France’s incoming government launches historic attack on working class

By Kumaran Ira
21 April 2014

The sweeping social cuts announced by the Socialist Party (PS) government of incoming Prime Minister Manuel Valls mark a historic watershed in France. They signify the repudiation by the PS of the social concessions made to the working class in France after World War II and the collapse of the Nazi collaborationist regime.

They also underscore the significance of the decision to call upon Valls, the former interior minister and top cop adopting policies favored by the neo-fascist National Front (FN). As the PS moves to entrench a financial oligarchy atop an increasingly exploited and angry working class, the French ruling class as a whole is seeking new forms of rule, policing society with far-right appeals to law and order.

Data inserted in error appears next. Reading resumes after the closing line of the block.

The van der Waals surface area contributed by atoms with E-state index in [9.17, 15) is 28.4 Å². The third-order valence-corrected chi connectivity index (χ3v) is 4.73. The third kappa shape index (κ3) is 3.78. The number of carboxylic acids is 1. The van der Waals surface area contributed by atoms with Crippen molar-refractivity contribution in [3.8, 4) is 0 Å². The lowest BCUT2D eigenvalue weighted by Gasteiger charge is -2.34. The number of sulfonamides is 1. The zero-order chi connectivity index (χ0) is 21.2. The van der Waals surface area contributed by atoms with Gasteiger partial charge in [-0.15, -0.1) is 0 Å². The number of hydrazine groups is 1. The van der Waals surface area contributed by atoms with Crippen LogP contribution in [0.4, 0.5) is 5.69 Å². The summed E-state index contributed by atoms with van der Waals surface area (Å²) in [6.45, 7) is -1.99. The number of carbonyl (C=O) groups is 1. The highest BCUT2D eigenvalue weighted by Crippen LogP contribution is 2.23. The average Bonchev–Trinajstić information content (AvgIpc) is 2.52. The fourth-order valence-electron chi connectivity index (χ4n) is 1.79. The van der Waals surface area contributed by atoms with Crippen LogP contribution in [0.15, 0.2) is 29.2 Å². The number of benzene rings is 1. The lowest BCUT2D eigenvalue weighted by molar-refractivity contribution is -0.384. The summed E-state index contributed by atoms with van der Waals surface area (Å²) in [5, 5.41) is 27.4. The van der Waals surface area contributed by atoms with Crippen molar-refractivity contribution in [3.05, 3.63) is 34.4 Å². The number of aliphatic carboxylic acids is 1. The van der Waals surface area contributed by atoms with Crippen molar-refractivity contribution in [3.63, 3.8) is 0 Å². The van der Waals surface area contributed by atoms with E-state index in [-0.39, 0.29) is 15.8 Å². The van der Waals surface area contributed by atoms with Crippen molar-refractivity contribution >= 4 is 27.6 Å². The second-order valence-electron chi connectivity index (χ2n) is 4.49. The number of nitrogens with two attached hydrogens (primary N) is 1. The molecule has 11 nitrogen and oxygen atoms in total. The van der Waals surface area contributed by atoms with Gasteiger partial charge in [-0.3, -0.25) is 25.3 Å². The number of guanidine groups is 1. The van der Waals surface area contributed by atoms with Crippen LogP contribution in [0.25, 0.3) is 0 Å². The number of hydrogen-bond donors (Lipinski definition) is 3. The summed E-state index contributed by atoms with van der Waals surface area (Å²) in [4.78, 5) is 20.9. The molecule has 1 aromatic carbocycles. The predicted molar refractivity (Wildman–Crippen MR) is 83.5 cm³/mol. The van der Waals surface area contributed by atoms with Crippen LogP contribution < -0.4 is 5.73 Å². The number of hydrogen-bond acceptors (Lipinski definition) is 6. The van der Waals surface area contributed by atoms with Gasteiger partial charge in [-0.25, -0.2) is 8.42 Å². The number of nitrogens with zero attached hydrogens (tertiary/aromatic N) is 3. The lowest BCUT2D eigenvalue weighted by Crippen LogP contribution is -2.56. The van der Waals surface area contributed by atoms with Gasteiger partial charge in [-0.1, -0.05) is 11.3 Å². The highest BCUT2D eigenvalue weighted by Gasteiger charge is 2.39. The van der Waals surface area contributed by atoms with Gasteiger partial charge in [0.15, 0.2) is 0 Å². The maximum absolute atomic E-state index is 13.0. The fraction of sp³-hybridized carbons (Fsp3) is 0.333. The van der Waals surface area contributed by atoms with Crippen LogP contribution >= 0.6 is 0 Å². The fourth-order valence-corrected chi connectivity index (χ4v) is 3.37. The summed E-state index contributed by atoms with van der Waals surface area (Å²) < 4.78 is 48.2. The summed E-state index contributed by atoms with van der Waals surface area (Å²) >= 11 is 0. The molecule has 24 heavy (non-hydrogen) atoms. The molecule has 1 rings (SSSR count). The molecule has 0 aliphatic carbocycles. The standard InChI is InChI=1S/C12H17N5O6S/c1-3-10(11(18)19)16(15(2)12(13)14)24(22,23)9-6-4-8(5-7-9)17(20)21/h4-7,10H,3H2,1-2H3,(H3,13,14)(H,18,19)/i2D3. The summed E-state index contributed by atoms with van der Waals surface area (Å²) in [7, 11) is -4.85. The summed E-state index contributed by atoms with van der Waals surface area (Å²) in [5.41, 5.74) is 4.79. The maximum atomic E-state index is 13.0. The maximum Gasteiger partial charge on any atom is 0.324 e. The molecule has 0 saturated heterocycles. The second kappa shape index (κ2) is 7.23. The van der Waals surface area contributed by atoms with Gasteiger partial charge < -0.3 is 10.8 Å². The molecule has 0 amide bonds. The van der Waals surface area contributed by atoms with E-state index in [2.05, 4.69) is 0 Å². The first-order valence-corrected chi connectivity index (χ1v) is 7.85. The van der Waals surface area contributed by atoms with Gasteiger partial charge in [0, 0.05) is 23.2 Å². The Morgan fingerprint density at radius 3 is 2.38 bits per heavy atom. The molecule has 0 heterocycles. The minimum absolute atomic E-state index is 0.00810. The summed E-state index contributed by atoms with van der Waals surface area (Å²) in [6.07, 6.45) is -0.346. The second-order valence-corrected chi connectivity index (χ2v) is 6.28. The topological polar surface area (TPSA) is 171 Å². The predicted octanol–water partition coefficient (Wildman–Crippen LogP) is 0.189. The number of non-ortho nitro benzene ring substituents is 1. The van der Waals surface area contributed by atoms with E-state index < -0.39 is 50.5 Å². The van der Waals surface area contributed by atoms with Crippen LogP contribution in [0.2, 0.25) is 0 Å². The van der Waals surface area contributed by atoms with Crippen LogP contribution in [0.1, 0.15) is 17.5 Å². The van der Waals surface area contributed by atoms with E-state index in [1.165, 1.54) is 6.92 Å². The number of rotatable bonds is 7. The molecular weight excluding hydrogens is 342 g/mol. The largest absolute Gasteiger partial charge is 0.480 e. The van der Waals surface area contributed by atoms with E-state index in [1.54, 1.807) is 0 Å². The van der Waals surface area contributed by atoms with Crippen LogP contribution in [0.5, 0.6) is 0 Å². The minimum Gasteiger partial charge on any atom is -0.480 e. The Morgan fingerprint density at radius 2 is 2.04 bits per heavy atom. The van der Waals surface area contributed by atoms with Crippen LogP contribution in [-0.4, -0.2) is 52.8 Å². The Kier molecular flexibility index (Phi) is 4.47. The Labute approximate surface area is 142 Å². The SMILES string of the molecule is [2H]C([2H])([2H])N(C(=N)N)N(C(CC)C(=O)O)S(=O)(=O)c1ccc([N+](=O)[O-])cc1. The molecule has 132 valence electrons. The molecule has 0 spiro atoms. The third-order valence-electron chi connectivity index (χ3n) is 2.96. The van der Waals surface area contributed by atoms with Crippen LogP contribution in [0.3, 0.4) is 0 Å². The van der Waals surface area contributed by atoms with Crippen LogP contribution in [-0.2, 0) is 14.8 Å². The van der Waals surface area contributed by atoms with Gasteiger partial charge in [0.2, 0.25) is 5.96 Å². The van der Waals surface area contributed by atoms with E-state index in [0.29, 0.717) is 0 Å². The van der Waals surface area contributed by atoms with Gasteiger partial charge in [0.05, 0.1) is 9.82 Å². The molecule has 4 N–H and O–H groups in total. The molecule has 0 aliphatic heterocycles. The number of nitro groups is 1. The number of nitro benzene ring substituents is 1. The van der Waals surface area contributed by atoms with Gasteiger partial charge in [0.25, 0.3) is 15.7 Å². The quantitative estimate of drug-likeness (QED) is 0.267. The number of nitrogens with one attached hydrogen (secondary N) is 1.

After a ministerial cabinet meeting with PS President François Hollande last Wednesday, the government announced a €50 billion cut in public spending by 2017, as part of Hollande’s pro-business Responsibility Pact stipulating a €30 billion cut in labour costs. Valls said spending cuts include €18 billion in central government spending, €11 billion from a rationalisation of local government. The remaining €21 billion will come from cuts to social benefits and health care.

The methods of the government are characterized by unprecedented provocation and brutality. They decreed a wage freeze for France’s 5 million public sector workers, despite widespread and well-publicized opposition to the move among public sector workers before Valls took office. Benefits, including income support for the young and long-term unemployed, most state pensions, and family benefits are also to be frozen.

On health care, Valls bluntly said he would finance his cuts by reducing the number of operations in France, using more generic drugs, and eliminating longer stays in hospital. This underscores the historic attack being prepared on the provision of health care to the majority of the working population.